#vanilla javascript
Fernando Doglio
Nov 8, 2021 ⋅ 9 min read

JavaScript Promises: race, all, allSettled, and then

Fernando Doglio Technical Manager at Globant. Author of books and maker of software things. Find me online at fdoglio.com.

Recent posts:

Using Rust And Leptos To Build Beautiful Declarative User Interfaces

Using Rust and Leptos to build beautiful, declarative UIs

Leptos is an amazing Rust web frontend framework that makes it easier to build scalable, performant apps with beautiful, declarative UIs.

Eze Sunday
Nov 30, 2023 ⋅ 10 min read
5 Best JavaScript Multi-Dimensional Array Libraries

5 best JavaScript multidimensional array libraries

Learn more about the 5 best JavaScript libraries for dealing with multidimensional arrays, such as ndarray, math.js, and NumJs.

Pascal Akunne
Nov 30, 2023 ⋅ 4 min read
Dom Scandinaro Leader Spotlight

Leader Spotlight: Leading by experience with Dom Scandinaro

We spoke with Dom about his approach to balancing innovation with handling tech debt and to learn how he stays current with technology.

Jessica Srinivas
Nov 30, 2023 ⋅ 6 min read
Vite Adoption Guide Overview Examples And Alternatives

Vite adoption guide: Overview, examples, and alternatives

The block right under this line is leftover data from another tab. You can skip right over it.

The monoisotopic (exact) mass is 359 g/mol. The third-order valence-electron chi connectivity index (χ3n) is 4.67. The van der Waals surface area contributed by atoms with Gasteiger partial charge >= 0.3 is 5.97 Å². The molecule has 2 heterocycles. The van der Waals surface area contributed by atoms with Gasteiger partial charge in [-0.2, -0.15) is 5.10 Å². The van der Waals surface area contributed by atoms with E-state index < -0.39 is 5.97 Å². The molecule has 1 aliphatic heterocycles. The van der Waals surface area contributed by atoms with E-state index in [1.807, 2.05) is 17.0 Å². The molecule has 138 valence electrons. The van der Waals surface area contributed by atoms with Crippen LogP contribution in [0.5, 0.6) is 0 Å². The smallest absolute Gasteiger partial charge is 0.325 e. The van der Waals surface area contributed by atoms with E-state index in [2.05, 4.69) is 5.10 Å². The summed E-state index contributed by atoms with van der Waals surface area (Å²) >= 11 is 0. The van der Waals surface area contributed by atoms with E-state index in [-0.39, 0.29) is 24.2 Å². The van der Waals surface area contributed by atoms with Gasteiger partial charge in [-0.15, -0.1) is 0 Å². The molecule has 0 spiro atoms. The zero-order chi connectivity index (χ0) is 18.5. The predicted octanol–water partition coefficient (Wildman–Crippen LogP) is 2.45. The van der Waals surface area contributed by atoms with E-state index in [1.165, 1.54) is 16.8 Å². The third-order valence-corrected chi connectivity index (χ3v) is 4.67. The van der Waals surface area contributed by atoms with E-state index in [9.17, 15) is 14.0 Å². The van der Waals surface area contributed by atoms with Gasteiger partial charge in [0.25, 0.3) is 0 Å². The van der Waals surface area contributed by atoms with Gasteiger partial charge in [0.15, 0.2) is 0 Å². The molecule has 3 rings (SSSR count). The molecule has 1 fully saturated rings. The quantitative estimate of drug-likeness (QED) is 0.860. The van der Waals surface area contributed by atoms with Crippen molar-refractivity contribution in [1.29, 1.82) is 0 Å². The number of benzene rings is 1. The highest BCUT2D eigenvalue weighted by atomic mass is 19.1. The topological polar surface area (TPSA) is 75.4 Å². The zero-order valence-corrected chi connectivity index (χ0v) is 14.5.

Vite is a versatile, fast, lightweight build tool with an exceptional DX. Let’s explore when and why you should adopt Vite in your projects.

David Omotayo
Nov 29, 2023 ⋅ 16 min read
View all posts

3 Replies to "JavaScript Promises: race, all, allSettled, and then"

  1. Mozilla’s web documentation at https://developer.mozilla.org/en-US/docs/Web/JavaScript/Reference/Global_Objects/Promise/all has an good workaround for the problem of rejection stopping Promise.all(). I have been using it without any issues so far:

    var p1 = new Promise((resolve, reject) => {
    setTimeout(() => resolve(‘p1_delayed_resolution’), 1000);

    var p2 = new Promise((resolve, reject) => {
    reject(new Error(‘p2_immediate_rejection’));

    p1.catch(error => { return error }),
    p2.catch(error => { return error }),
    ]).then(values => {
    console.log(values[0]) // “p1_delayed_resolution”
    console.log(values[1]) // “Error: p2_immediate_rejection”

  2. Nice article, but one thing should be noted. You say:

    “By definition,Promise.all will run all your promises until one of the following conditions are met:”

    It’s not true. Promise.all doesn’t run anything. Promises are ALWAYS fired immediately, always. There are no methods to explicitly control Promise’s execution. Promise.all just listens their execution, but doesn’t do anything else.

Leave a Reply